AUSTIN (KXAN) — Major manufacturing companies are planting roots in Central Texas, bringing a need for more skilled workers.

A nonprofit called Skillpoint Alliance is working to fill the employment gaps. Skillpoint Alliance offers plumbing, electrical, HVAC and Certified Production Technician programs.

The organization graduated a dozen students on Friday. A fourth of them were women, which is the highest number of women students in the organization’s history.

Jasmine Lee is one of the three women to join the Central Texas manufacturing force — an intimidating task at first.

“I feel like this is a step in that can show women, ‘Hey, if I can do it, then you can, too. Don’t be afraid,'” Lee said.

Students like Lee walk away as a certified production technician, a skill set hard to come by for employers.

“There’s a lot of competition to get these few skilled workers that are out there into the workforce,” said Justin Frost, a Skillpoint instructor.

The Texas Workforce Solutions Rural Capital Area estimated there are over 3,500 manufacturing jobs available in Austin alone, so students are getting scooped up quickly.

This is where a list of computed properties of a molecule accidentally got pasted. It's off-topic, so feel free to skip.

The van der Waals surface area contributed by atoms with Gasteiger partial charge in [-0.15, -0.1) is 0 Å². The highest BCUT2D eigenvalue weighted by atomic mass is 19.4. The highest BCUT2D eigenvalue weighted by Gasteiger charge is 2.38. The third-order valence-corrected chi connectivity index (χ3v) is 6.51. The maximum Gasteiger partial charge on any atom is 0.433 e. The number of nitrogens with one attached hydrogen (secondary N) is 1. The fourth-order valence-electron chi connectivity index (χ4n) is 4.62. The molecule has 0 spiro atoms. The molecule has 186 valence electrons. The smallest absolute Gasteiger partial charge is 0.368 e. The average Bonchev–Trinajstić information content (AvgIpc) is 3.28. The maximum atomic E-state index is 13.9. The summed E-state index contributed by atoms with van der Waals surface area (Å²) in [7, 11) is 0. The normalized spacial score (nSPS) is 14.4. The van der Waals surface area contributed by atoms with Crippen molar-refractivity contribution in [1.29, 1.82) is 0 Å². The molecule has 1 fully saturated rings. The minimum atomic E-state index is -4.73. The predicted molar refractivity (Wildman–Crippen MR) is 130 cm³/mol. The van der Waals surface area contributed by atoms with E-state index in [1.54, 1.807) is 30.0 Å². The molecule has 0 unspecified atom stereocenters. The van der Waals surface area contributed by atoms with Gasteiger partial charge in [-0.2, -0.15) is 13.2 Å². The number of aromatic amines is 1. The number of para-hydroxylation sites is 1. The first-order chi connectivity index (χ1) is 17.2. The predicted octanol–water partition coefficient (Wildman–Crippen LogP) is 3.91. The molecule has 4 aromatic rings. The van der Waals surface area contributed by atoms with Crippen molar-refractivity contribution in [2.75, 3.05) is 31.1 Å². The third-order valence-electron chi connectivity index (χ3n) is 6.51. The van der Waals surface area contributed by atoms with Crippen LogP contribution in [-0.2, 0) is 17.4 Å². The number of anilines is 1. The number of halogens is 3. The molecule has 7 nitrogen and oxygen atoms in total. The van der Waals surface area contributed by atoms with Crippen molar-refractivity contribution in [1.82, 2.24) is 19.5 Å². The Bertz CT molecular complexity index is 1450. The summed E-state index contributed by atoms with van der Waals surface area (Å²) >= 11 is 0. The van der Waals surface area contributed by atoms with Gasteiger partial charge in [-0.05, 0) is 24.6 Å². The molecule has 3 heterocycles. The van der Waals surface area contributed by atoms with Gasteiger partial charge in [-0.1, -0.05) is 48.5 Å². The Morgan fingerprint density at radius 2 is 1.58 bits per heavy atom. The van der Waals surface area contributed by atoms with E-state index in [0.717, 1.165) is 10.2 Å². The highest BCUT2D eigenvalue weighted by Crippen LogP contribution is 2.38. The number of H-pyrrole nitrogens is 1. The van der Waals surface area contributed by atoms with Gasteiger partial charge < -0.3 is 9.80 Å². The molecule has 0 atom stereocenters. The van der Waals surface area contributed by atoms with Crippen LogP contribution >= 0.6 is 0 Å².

Skillpoint Alliance graduates (KXAN/Kaitlyn Karmout)
Skillpoint Alliance graduates (KXAN/Kaitlyn Karmout)

Joel Dawson, is the Senior VP of Human Resources for Global Resale, which focuses on repairing and refurbishing computer systems. It’s on the lookout for qualified employees, he said, especially as recent chip shortages and supply chain issues have significantly increased the demand.

“It’s a competitive landscape, so we have to be creative,” Dawson added.

Dawson scouted for new employees at Skillpoint’s graduation Friday in hopes of snagging employees like Lee. She said she already has her eyes set on Samsung but said wherever she lands, she plans to add her own touch.

“I’m a girly girl. I want to show them, “Hey, we’re not just making things for cars. We’re making things that look nice,” Lee said.

Skillpoint Alliance is a nonprofit funded through grants and partnerships, so its six-week long courses are free for students. The next manufacturing class starts Jan. 31.